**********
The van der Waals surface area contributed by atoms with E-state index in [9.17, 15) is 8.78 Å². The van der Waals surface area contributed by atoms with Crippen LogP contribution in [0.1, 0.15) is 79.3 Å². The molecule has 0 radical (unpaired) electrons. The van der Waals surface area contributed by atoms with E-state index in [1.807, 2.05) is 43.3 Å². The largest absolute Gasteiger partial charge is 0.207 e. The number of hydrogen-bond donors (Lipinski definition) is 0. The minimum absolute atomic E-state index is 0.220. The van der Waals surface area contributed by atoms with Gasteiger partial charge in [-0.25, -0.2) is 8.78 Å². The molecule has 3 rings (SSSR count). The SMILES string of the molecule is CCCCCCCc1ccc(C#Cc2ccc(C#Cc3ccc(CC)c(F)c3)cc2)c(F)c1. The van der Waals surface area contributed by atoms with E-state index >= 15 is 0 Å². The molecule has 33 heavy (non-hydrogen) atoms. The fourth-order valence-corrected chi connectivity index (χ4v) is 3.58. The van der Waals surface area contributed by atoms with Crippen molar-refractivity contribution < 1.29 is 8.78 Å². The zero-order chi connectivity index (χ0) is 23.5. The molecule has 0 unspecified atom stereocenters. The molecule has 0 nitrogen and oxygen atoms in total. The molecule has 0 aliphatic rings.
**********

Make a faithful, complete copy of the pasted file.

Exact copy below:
The van der Waals surface area contributed by atoms with E-state index in [9.17, 15) is 8.78 Å². The van der Waals surface area contributed by atoms with Crippen LogP contribution in [0.1, 0.15) is 79.3 Å². The molecule has 0 radical (unpaired) electrons. The van der Waals surface area contributed by atoms with E-state index in [1.807, 2.05) is 43.3 Å². The largest absolute Gasteiger partial charge is 0.207 e. The number of hydrogen-bond donors (Lipinski definition) is 0. The minimum absolute atomic E-state index is 0.220. The van der Waals surface area contributed by atoms with Gasteiger partial charge in [-0.25, -0.2) is 8.78 Å². The molecule has 3 rings (SSSR count). The SMILES string of the molecule is CCCCCCCc1ccc(C#Cc2ccc(C#Cc3ccc(CC)c(F)c3)cc2)c(F)c1. The van der Waals surface area contributed by atoms with E-state index >= 15 is 0 Å². The molecule has 33 heavy (non-hydrogen) atoms. The fourth-order valence-corrected chi connectivity index (χ4v) is 3.58. The van der Waals surface area contributed by atoms with Crippen molar-refractivity contribution < 1.29 is 8.78 Å². The zero-order chi connectivity index (χ0) is 23.5. The molecule has 0 unspecified atom stereocenters. The molecule has 0 nitrogen and oxygen atoms in total. The molecule has 0 aliphatic rings.